AI AND CLIMATE EMERGENCIES
Akila Wijerathna explains how AI can help manage the world’s climate crisis
The COVID-19 pandemic is a global rehearsal for the larger catastrophe on the horizon: global warming. Scientists are trying to predict how climate change is likely to impact society, agriculture and food security, health, rising sea levels, frequent extreme weather events, natural disasters, infrastructure, biodiversity and ecosystems.
Over the past decade or so, climate change and its related impacts have been annually evaluated in the World Economic Forum’s (WEF) top five global risks. According to the World Bank, US$ 158 trillion worth of physical assets are at risk without preventative action to mitigate climate change.
This is double the total annual output of the global economy.
Many businesses are already facing the implications of climate change such as rising insurance costs, since claims for extreme weather events are escalating.
Technology is changing our world, bringing new challenges and opportunities for sustainability. Today, AI helps us to better manage the impacts of climate change and protect the planet. Artificial intelligence can perform calculations, make interpretations and take decisions that typically require human knowledge.
The latter includes the capability to learn from experience, adapt to new situations and handle abstract ideas.
Under AI, we have Symbolic Reasoning (SR) and Machine Learning (ML). In SR, the human writes an algorithm for a machine on how to provide an output based on an input. In ML however, the algorithm doesn’t react to the input. Instead, a human writes code, and the machine ‘learns’ the algorithm and produces an output.
AI’s capacities are rapidly improving, and vast amounts of data are being collected by sensors, satellites and the internet. The development of efficient computers, open-source software, smartphones, data and cheap cloud data storage has made AI more accessible.
The most significant development for sustainability is the increasing ability to generate, capture and transmit, as well as learn, from data. Today’s artificial intelligence is about simulating, mimicking or imitating human intelligence processes by computer systems.
While AI is expected to be a key driver in addressing these challenges, its capabilities must be greatly expanded for human input and human behaviour. The implications for what we can do with this data are huge and will be a critical element for achieving climate action, which is Sustainable Development Goal (SDG) 13.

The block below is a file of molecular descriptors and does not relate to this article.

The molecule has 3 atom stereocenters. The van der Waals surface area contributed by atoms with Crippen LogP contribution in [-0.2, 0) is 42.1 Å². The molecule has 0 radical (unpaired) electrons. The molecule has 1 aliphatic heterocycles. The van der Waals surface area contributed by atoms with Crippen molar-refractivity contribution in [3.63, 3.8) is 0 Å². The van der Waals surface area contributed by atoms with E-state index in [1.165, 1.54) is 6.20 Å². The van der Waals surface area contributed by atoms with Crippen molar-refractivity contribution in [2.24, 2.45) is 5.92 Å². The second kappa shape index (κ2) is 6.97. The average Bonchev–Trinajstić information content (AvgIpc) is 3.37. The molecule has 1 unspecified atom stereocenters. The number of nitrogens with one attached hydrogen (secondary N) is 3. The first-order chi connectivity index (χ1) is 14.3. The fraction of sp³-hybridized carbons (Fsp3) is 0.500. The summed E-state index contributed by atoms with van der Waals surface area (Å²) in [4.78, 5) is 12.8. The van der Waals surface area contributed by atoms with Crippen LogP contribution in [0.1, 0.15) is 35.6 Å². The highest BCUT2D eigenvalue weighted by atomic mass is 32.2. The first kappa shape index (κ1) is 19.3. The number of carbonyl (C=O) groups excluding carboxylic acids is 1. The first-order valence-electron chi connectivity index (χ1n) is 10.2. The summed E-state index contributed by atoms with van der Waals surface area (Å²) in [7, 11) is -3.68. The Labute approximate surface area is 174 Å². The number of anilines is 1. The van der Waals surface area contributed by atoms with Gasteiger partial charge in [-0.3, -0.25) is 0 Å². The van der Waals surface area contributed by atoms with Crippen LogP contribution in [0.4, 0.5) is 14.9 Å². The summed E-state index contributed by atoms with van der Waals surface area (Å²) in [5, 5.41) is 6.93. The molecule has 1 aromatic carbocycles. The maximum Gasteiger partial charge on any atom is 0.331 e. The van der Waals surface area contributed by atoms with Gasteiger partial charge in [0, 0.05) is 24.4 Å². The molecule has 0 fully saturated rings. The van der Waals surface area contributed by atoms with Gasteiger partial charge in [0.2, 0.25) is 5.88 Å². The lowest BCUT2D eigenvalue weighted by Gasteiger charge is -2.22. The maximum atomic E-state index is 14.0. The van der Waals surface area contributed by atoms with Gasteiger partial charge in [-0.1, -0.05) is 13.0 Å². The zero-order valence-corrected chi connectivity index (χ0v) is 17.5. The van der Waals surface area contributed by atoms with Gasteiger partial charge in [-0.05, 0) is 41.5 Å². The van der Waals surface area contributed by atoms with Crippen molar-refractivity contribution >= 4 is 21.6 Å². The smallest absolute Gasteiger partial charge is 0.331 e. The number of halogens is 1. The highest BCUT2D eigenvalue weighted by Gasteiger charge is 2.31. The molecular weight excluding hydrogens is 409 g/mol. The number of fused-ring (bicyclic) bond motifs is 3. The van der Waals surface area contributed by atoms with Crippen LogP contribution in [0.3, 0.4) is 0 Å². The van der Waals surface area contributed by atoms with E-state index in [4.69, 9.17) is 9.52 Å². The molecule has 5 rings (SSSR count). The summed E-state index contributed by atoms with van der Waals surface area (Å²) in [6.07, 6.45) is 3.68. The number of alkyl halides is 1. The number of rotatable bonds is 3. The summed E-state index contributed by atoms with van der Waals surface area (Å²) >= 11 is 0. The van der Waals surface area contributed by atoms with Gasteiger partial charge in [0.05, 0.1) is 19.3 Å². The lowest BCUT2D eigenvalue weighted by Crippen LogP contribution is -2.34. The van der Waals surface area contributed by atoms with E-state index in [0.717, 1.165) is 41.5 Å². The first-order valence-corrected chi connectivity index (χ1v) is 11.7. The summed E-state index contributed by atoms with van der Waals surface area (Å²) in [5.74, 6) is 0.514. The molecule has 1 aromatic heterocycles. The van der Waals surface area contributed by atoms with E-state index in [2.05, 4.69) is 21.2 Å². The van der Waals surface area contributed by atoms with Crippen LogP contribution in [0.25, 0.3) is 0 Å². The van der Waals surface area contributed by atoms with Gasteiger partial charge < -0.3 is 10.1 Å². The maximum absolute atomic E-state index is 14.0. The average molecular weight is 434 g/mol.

Therefore, with almost real-time data, decision makers and authorities will be able to respond to problems more quickly. AI can promptly discern patterns that humans cannot, make predictions more efficiently and recommend better policies.
A study led by scientists from the University of Pennsylvania disclosed 13 areas where ML can be developed – e.g. energy consumption, carbon dioxide removal, education, solar engineering and finance. The outcomes include monitoring deforestation, creating new low carbon materials and greener transportation.
The adoption of artificial intelligence to address climate change is also growing – with success in tracking greenhouse gas emissions and tracing leakages at industrial sites, as well as using it to improve energy efficiency in facilities and industrial processes.
By analysing high-resolution photographs, we can study global warming, deforestation and afforestation. For instance, AI can be used to understand how the distribution and composition of forests change in response to hurricanes. This is important because when forests are damaged, vegetation decomposes and emits more CO2 into the atmosphere.
Better technology can help navigate these obstacles and result in more sustainable agriculture. For instance, heatwaves and extreme drought patterns can be used to manage crop varieties and use water efficiently.
As rising temperatures have extensive impacts on agriculture, data from sensors in the field that monitor crop moisture, soil composition and temperature will help AI improve production, and know when crops need watering.
Incorporating this information with that which is gathered by drones can help increasingly automated AI systems to know the best times to plant, spray and harvest crops, and when to head off diseases and other problems. This will result in increased efficiency; enhanced yields; and a reduced use of water, fertiliser and pesticides.
A growing population, technological advancement, urbanisation and increased rates of consumption of everything from energy to consumer products are putting increasing pressure on our natural resources. Therefore, AI has a greater potential to help our decision-making capabilities in a data driven way.
However, the technology needs to be developed carefully since it is still in its infancy and climate models are mathematical simulations of different factors. When it comes to forecasting the future therefore, uncertainties remain.